Second Life in a Browser?

We have all heard about people putting text only viewers for SL and OpenSim in web browsers. The idea of using a browser to visit virtual worlds is to avoid having to download and install a viewer, thus making it much easier to get people into virtual worlds.

Well, it seems there is a full viewer being built on HTML5. It is being tested with OpenSim now.

Maria Korolov has an article up about it on Hypergrid Business: PixieViewer puts OpenSim in Browser. Now that is something.

Maria says, “Because it uses standard HTML 5 technology, it should be accessible on mobile devices such as Android tablets and iPads, though users were having problems getting it to work today.

So, that could give us a 3D viewer for SL on mobile devices.

Maria says a special module is needed for Pixie Viewer to work. She says this module is server side. Whatever, she speculates it will not be compatible with Second Life unless Linden Lab adapts the module to SL. I would think that would be something the Lab would do. But, that probably depends on how much work it would require.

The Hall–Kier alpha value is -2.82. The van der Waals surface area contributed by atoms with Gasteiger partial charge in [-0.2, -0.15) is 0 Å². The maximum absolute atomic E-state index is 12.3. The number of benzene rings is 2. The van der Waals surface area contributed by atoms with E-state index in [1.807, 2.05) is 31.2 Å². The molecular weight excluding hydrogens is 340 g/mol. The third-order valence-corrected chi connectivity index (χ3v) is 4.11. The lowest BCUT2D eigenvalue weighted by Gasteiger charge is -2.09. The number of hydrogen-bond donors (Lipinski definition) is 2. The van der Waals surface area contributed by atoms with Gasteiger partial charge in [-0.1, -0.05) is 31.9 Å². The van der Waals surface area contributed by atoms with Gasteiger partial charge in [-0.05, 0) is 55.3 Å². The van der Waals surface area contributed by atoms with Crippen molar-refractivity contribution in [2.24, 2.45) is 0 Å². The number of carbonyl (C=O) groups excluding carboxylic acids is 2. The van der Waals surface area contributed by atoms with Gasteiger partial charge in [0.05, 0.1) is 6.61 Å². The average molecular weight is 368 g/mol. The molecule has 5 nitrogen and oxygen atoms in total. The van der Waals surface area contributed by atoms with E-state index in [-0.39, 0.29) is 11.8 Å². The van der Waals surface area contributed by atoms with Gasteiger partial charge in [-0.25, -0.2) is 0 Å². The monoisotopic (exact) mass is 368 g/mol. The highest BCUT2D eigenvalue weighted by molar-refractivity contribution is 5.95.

An interesting aspect of the technology is that a 3D scene in a browser can be sent to a 3D Printer to generate a RL model. Now isn’t that fun?

4 thoughts on “Second Life in a Browser?

    • People have no idea what 3D printing means in regard to possible problems…

      Low end 3D printers sell for US$700.

  1. A “viewer in a browser” will never provide advanced (or simply, seasoned) users with enough features and flexibility.

    It might however help newbies retention and, of course, allow mobile device to access Second Life and OpenSim grids in a decent way.

    It’s a good thing, as long as it won’t incite grid owners to abandon development and/or support for standalone viewers, and as long as the sim server bandwidth and computing power consumed by the “browser-viewers” is not overwhelming (I’d bet it currently is) and impacting users of other viewers by badly increasing lag (one of the advantage of “heavy” clients like standard viewers when compared to “lightweight clients” like OpenGL in a browser, is that the “heavy client” uses the user’s computer power to alleviate the load on the service provider and network).

    • Good points. But, everyone seems to think mobile is the way to go and they are racing down that path.

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